I did have some other ideas for this post, good and serious ones.  Dog poop was very last minute. It came out of left field when I was starting to write about a failed hike the girls and I took with the dog yesterday. Fingers took over the keyboard without my permission, and voila! Dog poop.

On my mind…the heavy and the light.

The heavy: CHF

Late last night we got a call from my sister Beth that she and Mom were at the ER with Dad.  On his birthday.  Turns out that his lingering cough, disorientation, fatigue and lack of appetite all add up to  mild congestive heart failure.  Things are going to be different from now on. I’m still processing all of it, but I’m not surprised at this diagnosis at all.

The light: The Ninja

On a lighter note, a few days ago we bought a Ninja Master Prep and the whole family is in love.  Why doesn’t everyone own one of these?  We have made Cashew Queso, Black Bean Dip, fruit smoothies and green protein shakes.  It’s easy to use, easy to clean and fast as lightning.  Love, love, love, love it. I love it so much I used this phrase, “OMG OMG I LOVE OUR NEW NINJA” in a facebook comment.  At my age, that’s embarrassing, but that is how much I love the Ninja.

The heavy: Home?

We decided back in January that we are ready to leave Ohio and move back to Vermont as soon as we can make it work, which of course might be never.  My job can go on the road, both girls are homeschooling now, and Aaron is working on a flexible arrangement for the upcoming school year.  I don’t know if it will work.  Whenever I have an Athens moment, I wonder if we really want to go as much as we think we dodo.  We live in a wonderful, wonderful town, and leaving, whenever it happens, will be emotional and fraught with doubts.  Still, no matter how hard we try, when we leave our cabin in Vermont at the end of every summer to return to Ohio, it feels increasingly like we are headed in the wrong direction.  Plus, Dad’s got that bad ticker and being a 12 hour drive away from my family has not sat well with me for a while now.

The light: Quitting Camp Nano

Quit?!  I never even started.  About a week ago, when I had a few free moments to get started on an April novel…I had nothing.  Emptiness.  I’m not even bothering.  What really happened to all my novel ideas?  I had them, but they ran away.

 

Cracking the egg.

I’m surprised the mirror image of the word “backspace” hasn’t imprinted itself on my right ring finger.  I skip words and letters all the time.  I spell stuff wrong. I go too fast. I read and reread my sentences, backspace, retype, backspace, retype, and backspace again.  I just deleted the first two sentences of this post.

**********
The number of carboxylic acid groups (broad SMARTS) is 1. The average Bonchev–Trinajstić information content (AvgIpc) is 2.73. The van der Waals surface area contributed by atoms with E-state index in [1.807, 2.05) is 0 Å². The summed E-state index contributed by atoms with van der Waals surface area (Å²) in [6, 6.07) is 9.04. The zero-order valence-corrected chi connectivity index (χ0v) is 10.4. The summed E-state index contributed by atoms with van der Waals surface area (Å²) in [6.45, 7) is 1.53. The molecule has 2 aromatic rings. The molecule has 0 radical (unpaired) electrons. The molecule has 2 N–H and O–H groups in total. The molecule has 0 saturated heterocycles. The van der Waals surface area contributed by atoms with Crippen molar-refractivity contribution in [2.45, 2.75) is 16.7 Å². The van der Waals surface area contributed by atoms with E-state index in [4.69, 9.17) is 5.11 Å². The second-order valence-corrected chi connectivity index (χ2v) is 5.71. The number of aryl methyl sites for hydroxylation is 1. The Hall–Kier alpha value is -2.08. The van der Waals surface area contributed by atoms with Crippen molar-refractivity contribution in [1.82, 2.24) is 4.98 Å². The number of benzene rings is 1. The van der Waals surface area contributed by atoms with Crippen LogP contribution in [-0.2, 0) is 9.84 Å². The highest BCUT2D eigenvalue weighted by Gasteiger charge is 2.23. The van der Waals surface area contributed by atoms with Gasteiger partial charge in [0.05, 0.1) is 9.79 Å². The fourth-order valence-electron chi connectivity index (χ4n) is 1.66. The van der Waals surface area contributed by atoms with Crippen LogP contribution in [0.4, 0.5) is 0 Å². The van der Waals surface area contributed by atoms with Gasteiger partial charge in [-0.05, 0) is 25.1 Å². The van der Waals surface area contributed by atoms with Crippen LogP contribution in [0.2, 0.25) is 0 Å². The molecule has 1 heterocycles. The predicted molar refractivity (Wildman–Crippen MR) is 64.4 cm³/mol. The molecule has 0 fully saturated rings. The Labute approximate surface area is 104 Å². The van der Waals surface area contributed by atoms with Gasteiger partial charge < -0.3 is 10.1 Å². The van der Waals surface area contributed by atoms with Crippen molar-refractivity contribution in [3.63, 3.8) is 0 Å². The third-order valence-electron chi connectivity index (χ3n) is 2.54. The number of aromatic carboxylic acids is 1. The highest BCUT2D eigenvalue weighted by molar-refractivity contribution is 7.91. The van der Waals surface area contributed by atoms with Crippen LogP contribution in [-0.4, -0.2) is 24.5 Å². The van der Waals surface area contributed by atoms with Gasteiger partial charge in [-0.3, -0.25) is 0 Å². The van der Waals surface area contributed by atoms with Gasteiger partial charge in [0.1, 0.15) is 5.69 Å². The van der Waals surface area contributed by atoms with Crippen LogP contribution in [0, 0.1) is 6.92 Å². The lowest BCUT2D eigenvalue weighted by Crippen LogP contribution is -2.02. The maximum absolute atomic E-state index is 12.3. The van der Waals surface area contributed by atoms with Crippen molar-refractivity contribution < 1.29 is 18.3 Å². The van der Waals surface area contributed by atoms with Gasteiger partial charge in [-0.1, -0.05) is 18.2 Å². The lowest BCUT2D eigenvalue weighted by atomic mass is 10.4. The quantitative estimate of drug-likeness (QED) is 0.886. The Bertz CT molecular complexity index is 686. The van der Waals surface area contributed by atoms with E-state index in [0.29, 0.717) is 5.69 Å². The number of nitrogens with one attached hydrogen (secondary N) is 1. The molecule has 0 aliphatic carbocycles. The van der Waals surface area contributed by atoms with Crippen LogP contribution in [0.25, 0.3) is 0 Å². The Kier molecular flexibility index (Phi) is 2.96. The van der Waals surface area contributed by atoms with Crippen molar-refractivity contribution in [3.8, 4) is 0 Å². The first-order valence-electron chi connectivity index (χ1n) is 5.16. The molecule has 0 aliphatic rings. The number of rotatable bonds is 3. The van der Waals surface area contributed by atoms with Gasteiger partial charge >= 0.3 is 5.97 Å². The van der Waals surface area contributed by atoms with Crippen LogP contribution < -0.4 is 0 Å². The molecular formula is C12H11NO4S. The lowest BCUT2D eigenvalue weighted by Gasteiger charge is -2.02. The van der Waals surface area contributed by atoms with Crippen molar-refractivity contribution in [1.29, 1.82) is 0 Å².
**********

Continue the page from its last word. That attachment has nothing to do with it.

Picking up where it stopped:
Distractions.  I love them because they are more entertaining than writing. Oh, wait, there’s a bird at the feeder. My thumb joint is achy and I tell myself I have arthritis. Backspace, backspace, backspace. Why have I taken such a hiatus from meal planning?  I’m turning my family into fridge foragers.  Stop. What a silly sentence.   Go away, Distractions.

I am notorious in my own head for putting off starting a piece of writing. Yet, when I finally get started, there’s always this teeny tiny turning point, like when I first crack an egg. There’s that first tap, the one that yields a hairline opening.  The egg isn’t apart yet, but there’s that barely discernible crack that tells me I have to keep going with my task until what’s inside is outside.

So yes, getting started writing could be compared to the first tap of the eggshell.  And then  things get a little silly and I am now thinking, what a silly post.  Maybe it’s too silly to publish.  Do I scramble or fry the egg?  Or do I add it to my brownie mix? Right now, typing the words “brownie mix” reminded me that I committed to making brownies for a church event tomorrow and we have no brownie mix.   Distractions.

But check this out. I did not even realize that thirty minutes just passed while I was doing this.  I went backspace crazy, wrote a somewhat ridiculous analogy, and got distracted one hundred times, but  I was definitely lost in it, and I loooooove that feeling.